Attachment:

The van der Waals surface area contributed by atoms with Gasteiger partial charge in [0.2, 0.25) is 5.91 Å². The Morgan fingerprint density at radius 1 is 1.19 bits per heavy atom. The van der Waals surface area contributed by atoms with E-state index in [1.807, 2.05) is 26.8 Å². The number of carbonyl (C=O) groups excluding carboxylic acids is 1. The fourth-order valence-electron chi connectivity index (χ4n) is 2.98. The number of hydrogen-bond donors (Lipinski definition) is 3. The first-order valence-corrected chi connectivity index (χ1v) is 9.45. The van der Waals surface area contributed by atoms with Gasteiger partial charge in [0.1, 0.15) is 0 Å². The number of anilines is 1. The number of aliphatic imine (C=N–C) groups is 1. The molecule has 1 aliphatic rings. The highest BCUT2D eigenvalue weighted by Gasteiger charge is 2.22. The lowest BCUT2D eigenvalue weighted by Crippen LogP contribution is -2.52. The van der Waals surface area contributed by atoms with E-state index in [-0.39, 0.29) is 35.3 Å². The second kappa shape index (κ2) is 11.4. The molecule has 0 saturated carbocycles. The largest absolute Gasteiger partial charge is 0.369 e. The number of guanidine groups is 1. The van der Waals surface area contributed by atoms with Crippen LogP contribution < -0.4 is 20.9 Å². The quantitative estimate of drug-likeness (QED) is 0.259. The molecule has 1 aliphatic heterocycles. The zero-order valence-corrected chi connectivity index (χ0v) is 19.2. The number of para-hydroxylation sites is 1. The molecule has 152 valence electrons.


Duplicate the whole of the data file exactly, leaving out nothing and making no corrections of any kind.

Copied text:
The van der Waals surface area contributed by atoms with Gasteiger partial charge in [0.2, 0.25) is 5.91 Å². The Morgan fingerprint density at radius 1 is 1.19 bits per heavy atom. The van der Waals surface area contributed by atoms with E-state index in [1.807, 2.05) is 26.8 Å². The number of carbonyl (C=O) groups excluding carboxylic acids is 1. The fourth-order valence-electron chi connectivity index (χ4n) is 2.98. The number of hydrogen-bond donors (Lipinski definition) is 3. The first-order valence-corrected chi connectivity index (χ1v) is 9.45. The van der Waals surface area contributed by atoms with Gasteiger partial charge in [0.1, 0.15) is 0 Å². The number of anilines is 1. The number of aliphatic imine (C=N–C) groups is 1. The molecule has 1 aliphatic rings. The highest BCUT2D eigenvalue weighted by Gasteiger charge is 2.22. The lowest BCUT2D eigenvalue weighted by Crippen LogP contribution is -2.52. The van der Waals surface area contributed by atoms with E-state index in [-0.39, 0.29) is 35.3 Å². The second kappa shape index (κ2) is 11.4. The molecule has 0 saturated carbocycles. The largest absolute Gasteiger partial charge is 0.369 e. The number of guanidine groups is 1. The van der Waals surface area contributed by atoms with Crippen LogP contribution < -0.4 is 20.9 Å². The quantitative estimate of drug-likeness (QED) is 0.259. The molecule has 1 aliphatic heterocycles. The zero-order valence-corrected chi connectivity index (χ0v) is 19.2. The number of para-hydroxylation sites is 1. The molecule has 152 valence electrons.